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No tax breaks for outsourcing: Obama

September 13
01:54 2010

President Barack Obama makes remarks on the economy at Cuyahoga Community College West Campus on September 8 in Cleveland, Ohio

WASHINGTON Amid indications that outsourcing could become a hot issue in the November polls, President Barack Obama has made his stand on the issue clear, saying that tax breaks should go to companies that create jobs in the US and not overseas.
Obama’s comments came close on the heels of the Ohio state Governor passing an executive order to ban outsourcing, a development that has raised concerns in India that is often described as the world’s back office.
Significantly, Obama’s policy speech on economy came in Ohio itself, where he made clear his determination to end tax loopholes that provide incentives for investment in overseas jobs, saying he will provide a generous tax credit to companies that create more jobs in the US.
“One of the keys to job creation is to encourage companies to invest more in the United States. But for years, our tax code has actually given billions of dollars in tax breaks that encourage companies to create jobs and profits in other countries,” Obama said at Cleveland.
The President said he was determined to change that.
“I want to change that. Instead of tax loopholes that incentivise investment in overseas jobs, I’m proposing a more generous, permanent extension of the tax credit that goes to companies for all the research and innovation they do right here in America,” he said, with Ohio Governor Ted Strickland standing by his side.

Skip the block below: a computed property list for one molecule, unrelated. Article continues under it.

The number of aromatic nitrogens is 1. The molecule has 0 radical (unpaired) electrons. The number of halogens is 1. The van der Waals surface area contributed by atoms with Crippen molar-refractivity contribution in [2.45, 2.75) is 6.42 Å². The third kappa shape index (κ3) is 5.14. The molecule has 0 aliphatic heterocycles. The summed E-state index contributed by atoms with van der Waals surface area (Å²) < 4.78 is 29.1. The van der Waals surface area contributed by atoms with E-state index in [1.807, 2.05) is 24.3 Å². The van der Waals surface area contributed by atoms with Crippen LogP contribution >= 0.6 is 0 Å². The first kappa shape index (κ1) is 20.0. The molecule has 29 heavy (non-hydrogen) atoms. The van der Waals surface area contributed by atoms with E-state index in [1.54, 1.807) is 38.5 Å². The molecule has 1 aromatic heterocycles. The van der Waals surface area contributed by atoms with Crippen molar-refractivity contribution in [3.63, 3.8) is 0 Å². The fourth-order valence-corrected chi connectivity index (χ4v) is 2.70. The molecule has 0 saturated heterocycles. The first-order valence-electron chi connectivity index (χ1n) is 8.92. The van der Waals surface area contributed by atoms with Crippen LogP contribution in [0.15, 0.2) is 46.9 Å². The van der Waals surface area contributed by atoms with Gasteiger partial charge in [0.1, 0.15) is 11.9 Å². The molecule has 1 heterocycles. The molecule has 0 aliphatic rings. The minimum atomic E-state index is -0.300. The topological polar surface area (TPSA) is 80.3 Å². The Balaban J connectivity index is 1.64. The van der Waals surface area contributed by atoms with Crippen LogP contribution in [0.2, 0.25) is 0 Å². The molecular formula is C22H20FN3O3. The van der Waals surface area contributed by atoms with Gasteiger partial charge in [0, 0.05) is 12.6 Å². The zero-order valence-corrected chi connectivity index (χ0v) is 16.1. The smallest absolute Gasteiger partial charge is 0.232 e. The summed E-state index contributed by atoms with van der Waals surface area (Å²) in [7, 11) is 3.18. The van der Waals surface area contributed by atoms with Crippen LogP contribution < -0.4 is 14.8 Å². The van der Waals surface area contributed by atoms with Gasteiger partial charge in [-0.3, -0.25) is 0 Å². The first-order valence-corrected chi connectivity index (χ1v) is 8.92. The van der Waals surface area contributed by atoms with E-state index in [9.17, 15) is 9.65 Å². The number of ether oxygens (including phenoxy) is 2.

With election due in November for 37 of the 100 seats in the United States Senate, and the opinion polls painting a grim picture for the Democrats, Obama sought to project the tax issue as a key policy difference between his party and the Republicans.
“I think if we’re going to give tax breaks to companies, they should go to companies that create jobs in America – not those that create jobs overseas. That’s one difference between the Republican vision and the Democratic vision. And that’s what this election is all about,” Obama said.
Running behind in opinion polls, Strickland of Democratic party, who till now was going out of his way to woo Indian companies, recently passed an executive order that banned outsourcing, arguing that this undermines economic development and has unacceptable business consequences.
“Outsourcing jobs does not reflect Ohio values,” Strickland said in a statement after he signed the executive order.
Reacting to the order, the Indian IT sector, which gets 60 per cent of its export revenue from the US, termed the move as discriminatory and said it amounts to a trade barrier.




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